Though Thanksgiving is considered the quintessential American holiday, it obviously derives from the harvest celebrations of people who live off the soil in cold climates all over the northern hemisphere.
We’ve made it our own with native animals, vegetables and fruits, notably the turkey, potatoes, corn, squash, beans and pumpkins, maple syrup and pecans; though a few immigrants, like butter, wheat flour and Brussels sprouts, are invited.
The beverages aren’t typically native, however. Pure American wine grapes don’t make wine palatable to most people; barley and hops are imports, and so are apples, even honeybees for mead.
Native people did make a beer from corn, and if you venture into the southwest far from the Pilgrims’ territory, the locals made pulque and other alcoholic beverages, if not Tequila.
Assuming you don’t want to make corn beer, you turn to our European ancestors for beverages, but you can take an American twist.
Beer was popular in early days not only for the taste and buzz, but because it was safe: boiling the water purified it. Most sources of water were then suspect by the time we had civilized the place. Obviously, craft local beer is now being made everywhere, excellently.
Likewise, whiskey made from native corn and other grains was also free of germs, though it had other ramifications.
Cider was safe, too. It was made from imported apple seeds; think of Johnny Appleseed. A historical figure, John Chapman was a nurseryman who introduced cider apple trees to much of the old colonies and new states. The slight alcohol helped preserve it, too.
Wine was an elite beverage initially, being expensive and imported from Europe. It only became popular after immigrants from wine-loving countries like Italy brought along their tastes.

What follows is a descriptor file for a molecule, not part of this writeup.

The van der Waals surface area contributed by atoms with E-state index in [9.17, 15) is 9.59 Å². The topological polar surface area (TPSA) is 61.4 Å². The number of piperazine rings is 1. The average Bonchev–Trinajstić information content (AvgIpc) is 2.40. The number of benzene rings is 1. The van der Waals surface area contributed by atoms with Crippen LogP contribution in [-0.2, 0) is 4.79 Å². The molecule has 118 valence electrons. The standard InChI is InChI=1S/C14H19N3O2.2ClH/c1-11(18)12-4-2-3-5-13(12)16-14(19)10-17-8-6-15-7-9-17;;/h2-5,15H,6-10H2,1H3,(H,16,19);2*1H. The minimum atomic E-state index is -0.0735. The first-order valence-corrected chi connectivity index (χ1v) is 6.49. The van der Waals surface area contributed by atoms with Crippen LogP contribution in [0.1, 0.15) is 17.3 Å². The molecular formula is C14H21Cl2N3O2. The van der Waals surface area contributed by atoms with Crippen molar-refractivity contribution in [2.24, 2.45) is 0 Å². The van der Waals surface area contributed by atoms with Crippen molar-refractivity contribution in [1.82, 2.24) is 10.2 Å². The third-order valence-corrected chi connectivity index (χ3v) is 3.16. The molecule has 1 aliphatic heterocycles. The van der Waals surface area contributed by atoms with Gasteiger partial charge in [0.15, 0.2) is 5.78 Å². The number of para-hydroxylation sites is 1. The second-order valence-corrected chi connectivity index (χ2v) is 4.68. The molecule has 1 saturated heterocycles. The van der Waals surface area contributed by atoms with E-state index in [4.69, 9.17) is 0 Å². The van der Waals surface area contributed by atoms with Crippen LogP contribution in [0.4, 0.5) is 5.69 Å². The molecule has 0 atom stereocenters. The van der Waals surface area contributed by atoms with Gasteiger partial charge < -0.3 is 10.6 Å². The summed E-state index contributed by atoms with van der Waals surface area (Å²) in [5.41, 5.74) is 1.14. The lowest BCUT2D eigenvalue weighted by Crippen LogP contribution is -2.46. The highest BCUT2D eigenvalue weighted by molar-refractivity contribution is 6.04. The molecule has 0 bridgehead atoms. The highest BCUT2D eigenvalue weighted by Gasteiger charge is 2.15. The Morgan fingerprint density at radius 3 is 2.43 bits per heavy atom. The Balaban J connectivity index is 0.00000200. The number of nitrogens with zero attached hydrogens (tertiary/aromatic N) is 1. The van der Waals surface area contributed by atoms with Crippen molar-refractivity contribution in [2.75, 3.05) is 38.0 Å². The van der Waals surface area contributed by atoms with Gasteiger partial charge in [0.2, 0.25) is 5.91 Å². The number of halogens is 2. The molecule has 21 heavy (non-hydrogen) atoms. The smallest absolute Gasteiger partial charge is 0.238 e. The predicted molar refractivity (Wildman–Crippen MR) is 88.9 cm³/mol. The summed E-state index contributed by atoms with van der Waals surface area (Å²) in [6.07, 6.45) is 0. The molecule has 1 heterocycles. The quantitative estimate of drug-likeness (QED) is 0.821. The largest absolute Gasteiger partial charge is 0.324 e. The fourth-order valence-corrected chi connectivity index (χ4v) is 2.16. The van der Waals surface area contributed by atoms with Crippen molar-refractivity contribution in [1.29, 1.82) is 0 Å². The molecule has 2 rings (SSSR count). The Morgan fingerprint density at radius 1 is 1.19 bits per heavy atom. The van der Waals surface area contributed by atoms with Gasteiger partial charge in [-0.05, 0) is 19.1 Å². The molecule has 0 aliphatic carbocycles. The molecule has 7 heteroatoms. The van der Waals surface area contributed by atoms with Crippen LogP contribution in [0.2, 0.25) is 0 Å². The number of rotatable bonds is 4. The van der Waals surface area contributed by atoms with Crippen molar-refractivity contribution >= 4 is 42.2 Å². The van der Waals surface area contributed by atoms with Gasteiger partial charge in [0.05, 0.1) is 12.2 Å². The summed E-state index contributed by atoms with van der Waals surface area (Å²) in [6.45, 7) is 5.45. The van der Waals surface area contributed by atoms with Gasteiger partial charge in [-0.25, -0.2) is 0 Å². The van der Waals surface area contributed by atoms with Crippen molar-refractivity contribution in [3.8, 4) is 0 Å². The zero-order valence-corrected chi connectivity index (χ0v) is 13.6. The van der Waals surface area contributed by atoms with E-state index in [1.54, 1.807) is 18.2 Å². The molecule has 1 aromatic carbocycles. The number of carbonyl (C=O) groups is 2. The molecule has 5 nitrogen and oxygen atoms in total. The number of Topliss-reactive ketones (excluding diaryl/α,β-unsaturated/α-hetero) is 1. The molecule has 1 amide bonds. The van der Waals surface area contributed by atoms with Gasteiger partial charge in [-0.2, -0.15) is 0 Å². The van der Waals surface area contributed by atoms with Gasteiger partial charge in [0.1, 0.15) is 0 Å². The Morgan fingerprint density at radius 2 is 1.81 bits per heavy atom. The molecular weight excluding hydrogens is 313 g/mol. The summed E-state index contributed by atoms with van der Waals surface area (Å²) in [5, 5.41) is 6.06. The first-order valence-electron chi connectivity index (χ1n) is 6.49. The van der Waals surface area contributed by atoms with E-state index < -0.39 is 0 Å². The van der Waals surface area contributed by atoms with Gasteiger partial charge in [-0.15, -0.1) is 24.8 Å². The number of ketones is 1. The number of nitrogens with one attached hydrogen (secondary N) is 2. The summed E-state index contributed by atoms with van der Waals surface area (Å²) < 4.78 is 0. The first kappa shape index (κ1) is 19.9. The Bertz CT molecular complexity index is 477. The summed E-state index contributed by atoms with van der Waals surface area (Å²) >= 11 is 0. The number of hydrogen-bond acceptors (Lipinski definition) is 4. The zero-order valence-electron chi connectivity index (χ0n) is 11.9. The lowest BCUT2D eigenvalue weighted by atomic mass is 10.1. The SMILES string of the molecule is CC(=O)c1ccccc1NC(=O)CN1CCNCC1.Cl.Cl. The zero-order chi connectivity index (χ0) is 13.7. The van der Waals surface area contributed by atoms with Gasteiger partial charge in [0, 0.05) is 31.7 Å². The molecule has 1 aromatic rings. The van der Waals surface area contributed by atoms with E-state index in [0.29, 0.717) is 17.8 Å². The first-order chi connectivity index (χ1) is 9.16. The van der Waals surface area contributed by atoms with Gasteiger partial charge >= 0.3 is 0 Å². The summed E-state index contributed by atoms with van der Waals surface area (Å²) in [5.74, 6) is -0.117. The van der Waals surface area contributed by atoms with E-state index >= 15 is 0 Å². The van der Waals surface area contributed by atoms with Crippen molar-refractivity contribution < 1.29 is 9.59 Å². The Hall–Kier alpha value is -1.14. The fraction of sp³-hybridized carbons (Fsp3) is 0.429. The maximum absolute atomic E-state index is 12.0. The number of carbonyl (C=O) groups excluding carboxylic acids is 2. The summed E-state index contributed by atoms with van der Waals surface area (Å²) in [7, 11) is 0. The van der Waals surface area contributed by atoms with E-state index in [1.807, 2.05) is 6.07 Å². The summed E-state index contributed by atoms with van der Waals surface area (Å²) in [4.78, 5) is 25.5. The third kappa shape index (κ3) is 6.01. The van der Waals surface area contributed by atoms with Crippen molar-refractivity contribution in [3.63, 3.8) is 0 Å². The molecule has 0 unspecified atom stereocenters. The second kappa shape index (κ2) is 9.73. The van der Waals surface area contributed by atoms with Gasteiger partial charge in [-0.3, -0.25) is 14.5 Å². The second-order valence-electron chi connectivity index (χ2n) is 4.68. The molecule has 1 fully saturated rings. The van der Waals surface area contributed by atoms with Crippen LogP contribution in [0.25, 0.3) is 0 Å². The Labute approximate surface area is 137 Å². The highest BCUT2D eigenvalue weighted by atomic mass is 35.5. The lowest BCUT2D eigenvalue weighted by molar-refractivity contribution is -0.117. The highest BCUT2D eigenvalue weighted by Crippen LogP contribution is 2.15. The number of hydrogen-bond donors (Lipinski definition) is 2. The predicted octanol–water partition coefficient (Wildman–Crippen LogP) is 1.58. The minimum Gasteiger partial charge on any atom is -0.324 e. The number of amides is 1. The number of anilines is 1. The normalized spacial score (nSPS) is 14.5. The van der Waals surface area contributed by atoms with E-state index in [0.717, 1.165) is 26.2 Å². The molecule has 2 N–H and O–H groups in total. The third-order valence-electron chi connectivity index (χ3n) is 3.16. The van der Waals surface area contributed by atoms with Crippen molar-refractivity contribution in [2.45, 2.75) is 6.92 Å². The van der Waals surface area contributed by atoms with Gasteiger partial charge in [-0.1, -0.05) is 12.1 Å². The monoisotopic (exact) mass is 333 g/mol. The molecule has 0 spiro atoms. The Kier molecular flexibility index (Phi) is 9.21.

Writers, who have little else to do and have to come up with Thanksgiving stories, argue endlessly about what to drink with Thanksgiving dinner. But after more than 50 years of consideration, I say drink what you enjoy.
Not to be completely nihilistic however, I can suggest a few options. For one, offer multiple choices. We always start with bubbles, and as with all the choices, they should be American. That no longer means, necessarily, California. New York, Michigan, New Mexico, Washington and Oregon as well as other states all make great bubbles and they range from bone dry to sticky sweet.
I find an off-dry wine best for a crowd. Extra dry is distinctly sweet, but so called bruts have just enough sugar.
Red or white? I’d offer both. It’s a good time for a classic California Chardonnay, and if you like those butter bombs, a relatively new wine called Butter from JaM Cellars is likely stacked up at your local wine source.
America’s favorite red is Cabernet, perhaps a bit tannic for a meal with sweet potatoes and turkey breast.
I’d go for Pinot Noir or maybe a mysterious blend that is sure to be juicy, sweetish and mellow. It’s also now legal to drink rosés year-round, and those who consider Zinfandel America’s grape (though it comes from Croatia) have an obvious choice.
Does anyone drink dessert wines—or even have room after a big dinner? A fine American spirit—Bourbon, brandy or applejack—seems more fitting.
Have a great Thanksgiving!
Paul Franson lives in Napa Valley, CA.